This is in direct contrast with the overall theme of the ride. The first half devotes so much time to showing the ultimate fate of the pirates- one of desperation, greed and misery, including a freaking skeleton sitting alone in a room full of treasure, still obsessing over its hoard even in death.

Yeah, sounds like a great time, Jack. Thanks.

Fans of the Pirates of the Caribbean films might enjoy Jack’s final appearance in the ride, but unlike some of the other additions, this one alters its entire moral center. Jack Sparrow is a fun character in the films and does have a charming anti-hero quality about him, but putting the spotlight on that kind of personality during what is supposed to be a reflective moment is a poor decision; one that sadly many guests will fail to pick up on. Jack has been a part of the ride for over ten years now, and there are no signs of he’ll be removed anytime soon.

Then the Davy Jones voiceover whispers at us one last time, as does the On Stranger Tides version of Blackbeard, bringing the ride to a close on one last commercial tie-in.

I’m a fan of both the dark ride and the series of films, but I don’t think the two mix together very well. Shanghai Disneyland’s Pirates of the Caribbean – Battle for the Sunken Treasure is a fantastic translation of the film series’ characters and moods into ride form, but these characters and moods are far different from those of the original ride. As it stands, the original is a classic 60s dark ride reworked to showcase a film series from the 2000s, and its mixed messages just don’t sit well with me. Let us know your thoughts on the controversial changes that have been made to this beloved attraction!

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5 thoughts on “Examining the mixed messages of Disneyland’s Pirates of the Caribbean

  1. Kaz

    I still love the ride, but, yeah, I think the addition of Jack Sparrow was a play to increase the # of riders for the ride.. I would not be sad to see things go back to pre-movie times, but at this point, I don’t think that is likely to happen…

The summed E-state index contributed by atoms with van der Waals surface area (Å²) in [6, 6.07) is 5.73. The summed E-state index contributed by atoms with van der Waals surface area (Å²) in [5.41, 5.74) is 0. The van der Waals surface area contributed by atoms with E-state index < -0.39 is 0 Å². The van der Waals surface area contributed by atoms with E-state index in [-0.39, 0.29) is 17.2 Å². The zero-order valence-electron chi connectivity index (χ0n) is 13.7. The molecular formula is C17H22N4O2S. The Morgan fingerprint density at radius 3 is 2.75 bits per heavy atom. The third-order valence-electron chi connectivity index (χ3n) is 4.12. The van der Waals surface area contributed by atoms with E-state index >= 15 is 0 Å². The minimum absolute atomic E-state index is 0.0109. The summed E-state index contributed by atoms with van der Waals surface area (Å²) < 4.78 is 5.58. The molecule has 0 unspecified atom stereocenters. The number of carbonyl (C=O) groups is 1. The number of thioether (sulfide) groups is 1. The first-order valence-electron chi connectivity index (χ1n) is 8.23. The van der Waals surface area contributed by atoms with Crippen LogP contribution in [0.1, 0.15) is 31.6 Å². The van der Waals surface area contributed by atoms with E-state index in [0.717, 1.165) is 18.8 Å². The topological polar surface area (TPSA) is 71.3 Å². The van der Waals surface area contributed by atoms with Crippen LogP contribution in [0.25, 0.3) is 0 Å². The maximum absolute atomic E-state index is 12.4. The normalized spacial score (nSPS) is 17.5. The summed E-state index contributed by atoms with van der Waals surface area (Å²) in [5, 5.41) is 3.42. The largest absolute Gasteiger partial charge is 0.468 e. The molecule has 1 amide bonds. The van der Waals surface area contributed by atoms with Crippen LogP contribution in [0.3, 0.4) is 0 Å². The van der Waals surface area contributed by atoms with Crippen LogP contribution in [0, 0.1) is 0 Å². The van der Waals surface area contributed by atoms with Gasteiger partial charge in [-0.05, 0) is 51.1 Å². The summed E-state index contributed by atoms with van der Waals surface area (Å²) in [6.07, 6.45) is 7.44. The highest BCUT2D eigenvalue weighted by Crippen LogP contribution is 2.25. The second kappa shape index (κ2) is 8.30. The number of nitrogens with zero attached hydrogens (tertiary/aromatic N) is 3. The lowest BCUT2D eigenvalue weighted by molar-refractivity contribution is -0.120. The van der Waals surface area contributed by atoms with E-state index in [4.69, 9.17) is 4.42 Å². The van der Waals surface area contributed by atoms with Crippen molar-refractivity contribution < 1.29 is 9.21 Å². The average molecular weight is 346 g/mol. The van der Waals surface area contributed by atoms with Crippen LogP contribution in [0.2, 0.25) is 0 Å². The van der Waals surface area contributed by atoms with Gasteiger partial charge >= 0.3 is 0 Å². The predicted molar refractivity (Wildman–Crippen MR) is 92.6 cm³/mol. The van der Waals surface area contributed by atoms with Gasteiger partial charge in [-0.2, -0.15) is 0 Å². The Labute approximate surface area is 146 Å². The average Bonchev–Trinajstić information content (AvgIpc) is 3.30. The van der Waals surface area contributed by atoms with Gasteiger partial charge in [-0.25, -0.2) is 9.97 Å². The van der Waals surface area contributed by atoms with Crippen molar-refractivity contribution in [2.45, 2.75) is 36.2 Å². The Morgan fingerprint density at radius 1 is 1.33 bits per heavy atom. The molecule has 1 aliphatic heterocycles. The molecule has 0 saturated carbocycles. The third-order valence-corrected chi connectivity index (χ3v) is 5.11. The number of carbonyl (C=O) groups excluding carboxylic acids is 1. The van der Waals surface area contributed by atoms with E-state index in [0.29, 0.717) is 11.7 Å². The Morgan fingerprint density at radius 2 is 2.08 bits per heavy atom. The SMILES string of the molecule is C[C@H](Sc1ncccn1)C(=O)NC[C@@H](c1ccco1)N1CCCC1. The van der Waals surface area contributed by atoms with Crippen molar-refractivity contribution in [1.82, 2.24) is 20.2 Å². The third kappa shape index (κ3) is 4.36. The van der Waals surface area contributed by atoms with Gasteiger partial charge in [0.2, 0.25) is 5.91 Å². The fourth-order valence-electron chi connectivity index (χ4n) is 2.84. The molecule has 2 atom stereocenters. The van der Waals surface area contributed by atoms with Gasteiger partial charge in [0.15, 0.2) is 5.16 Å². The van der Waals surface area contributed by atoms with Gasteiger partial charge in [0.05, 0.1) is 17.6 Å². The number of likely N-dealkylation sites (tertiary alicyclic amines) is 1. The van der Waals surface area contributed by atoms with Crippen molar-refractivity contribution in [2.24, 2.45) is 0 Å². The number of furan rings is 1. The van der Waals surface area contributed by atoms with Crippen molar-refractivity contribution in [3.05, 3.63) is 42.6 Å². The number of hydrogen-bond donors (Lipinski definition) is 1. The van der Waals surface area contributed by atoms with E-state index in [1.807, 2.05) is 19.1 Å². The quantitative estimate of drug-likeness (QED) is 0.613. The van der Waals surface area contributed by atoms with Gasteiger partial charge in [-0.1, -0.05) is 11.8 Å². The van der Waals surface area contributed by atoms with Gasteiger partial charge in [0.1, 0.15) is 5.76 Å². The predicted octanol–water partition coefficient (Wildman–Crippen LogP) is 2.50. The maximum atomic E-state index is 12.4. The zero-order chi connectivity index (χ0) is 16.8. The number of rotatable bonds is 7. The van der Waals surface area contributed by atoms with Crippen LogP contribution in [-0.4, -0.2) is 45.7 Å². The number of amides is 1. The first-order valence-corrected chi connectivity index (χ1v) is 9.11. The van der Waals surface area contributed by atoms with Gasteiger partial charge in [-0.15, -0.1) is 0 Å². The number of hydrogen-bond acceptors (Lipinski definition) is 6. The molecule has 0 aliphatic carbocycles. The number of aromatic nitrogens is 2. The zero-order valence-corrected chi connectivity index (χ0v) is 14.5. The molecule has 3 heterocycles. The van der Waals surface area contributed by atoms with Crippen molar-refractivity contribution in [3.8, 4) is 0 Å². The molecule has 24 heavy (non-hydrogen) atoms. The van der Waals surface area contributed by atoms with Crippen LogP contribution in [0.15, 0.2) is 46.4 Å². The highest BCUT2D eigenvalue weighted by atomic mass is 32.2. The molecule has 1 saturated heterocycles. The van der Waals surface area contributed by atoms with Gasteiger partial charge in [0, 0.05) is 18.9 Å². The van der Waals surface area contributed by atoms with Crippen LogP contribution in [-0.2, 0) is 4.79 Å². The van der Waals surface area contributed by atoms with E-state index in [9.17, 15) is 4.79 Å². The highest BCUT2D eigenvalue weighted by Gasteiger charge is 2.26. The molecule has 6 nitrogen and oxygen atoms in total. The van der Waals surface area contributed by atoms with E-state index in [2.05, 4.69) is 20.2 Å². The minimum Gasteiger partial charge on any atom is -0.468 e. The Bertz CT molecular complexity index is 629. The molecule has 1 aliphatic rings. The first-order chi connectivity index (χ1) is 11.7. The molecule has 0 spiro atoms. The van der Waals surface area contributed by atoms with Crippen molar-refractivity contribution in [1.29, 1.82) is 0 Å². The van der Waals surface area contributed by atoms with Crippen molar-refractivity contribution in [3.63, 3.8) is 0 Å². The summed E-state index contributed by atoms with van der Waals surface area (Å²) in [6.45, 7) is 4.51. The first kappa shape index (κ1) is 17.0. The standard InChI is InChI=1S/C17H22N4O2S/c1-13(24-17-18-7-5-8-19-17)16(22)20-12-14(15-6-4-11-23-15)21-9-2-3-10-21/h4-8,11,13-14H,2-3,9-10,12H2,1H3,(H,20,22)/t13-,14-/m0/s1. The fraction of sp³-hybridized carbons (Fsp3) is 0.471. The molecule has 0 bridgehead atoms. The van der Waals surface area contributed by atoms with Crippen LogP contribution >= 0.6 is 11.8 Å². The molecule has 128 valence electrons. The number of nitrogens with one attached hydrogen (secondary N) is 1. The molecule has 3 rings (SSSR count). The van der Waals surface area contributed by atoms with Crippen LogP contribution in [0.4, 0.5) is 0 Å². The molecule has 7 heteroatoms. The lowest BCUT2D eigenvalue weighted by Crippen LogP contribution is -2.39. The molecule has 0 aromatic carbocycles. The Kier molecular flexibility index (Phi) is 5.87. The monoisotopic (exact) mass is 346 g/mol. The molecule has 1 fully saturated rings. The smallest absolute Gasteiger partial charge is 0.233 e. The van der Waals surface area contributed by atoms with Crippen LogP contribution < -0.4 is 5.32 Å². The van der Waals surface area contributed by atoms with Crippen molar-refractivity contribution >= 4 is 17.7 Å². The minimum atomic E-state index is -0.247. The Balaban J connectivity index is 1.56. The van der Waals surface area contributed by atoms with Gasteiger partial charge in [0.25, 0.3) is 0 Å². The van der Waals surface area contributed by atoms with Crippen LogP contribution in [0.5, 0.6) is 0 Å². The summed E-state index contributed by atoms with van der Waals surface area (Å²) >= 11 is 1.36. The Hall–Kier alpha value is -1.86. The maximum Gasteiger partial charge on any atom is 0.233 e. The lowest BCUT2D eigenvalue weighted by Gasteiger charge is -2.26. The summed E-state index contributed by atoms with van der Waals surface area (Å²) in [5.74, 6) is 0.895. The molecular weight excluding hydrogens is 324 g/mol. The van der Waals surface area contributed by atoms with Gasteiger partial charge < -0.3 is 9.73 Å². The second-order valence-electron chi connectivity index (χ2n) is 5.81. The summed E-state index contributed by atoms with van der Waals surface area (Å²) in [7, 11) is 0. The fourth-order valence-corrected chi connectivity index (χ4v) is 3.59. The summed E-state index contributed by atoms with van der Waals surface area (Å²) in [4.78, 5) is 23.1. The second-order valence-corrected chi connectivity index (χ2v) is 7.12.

2. Shannon

    Kace, I completely agree with your assessment. I love the films, I love the original ride, but I don’t love the amalgamation. Like Kaz, I would be pleased to see the ride go back to its original form, but at this point I think it’s unlikely.

  3. Daniel

    Pirates of the carribean is simply a victim of the overral political correctness that has invaded disney in the past few years. With the fear of offending everyone and anyone, comes blandness and irrevelancies. Pirates were not nice persons. They were bad people, outlaws who would steal, rape and kill at will. That is until they were caught by the authorities and hanged.

  4. David Gunder

    Other than Jack, the ride was made politically correct. This happened because the previous CEO before Iger bowed to the feminists. The ride depicts pirates from centuries ago; not the present day. So all the female chasing was “historic”. Since I haven’t been financially able to afford a Disneyland trip for years, I can’t comment on the other three additions. Jack was added after my last trip. Disney has to get off the stupid kick of bowing to political correctness and make things right again as Walt would have done. He must feel like he’s on a rotisserie with all the changes to hie park.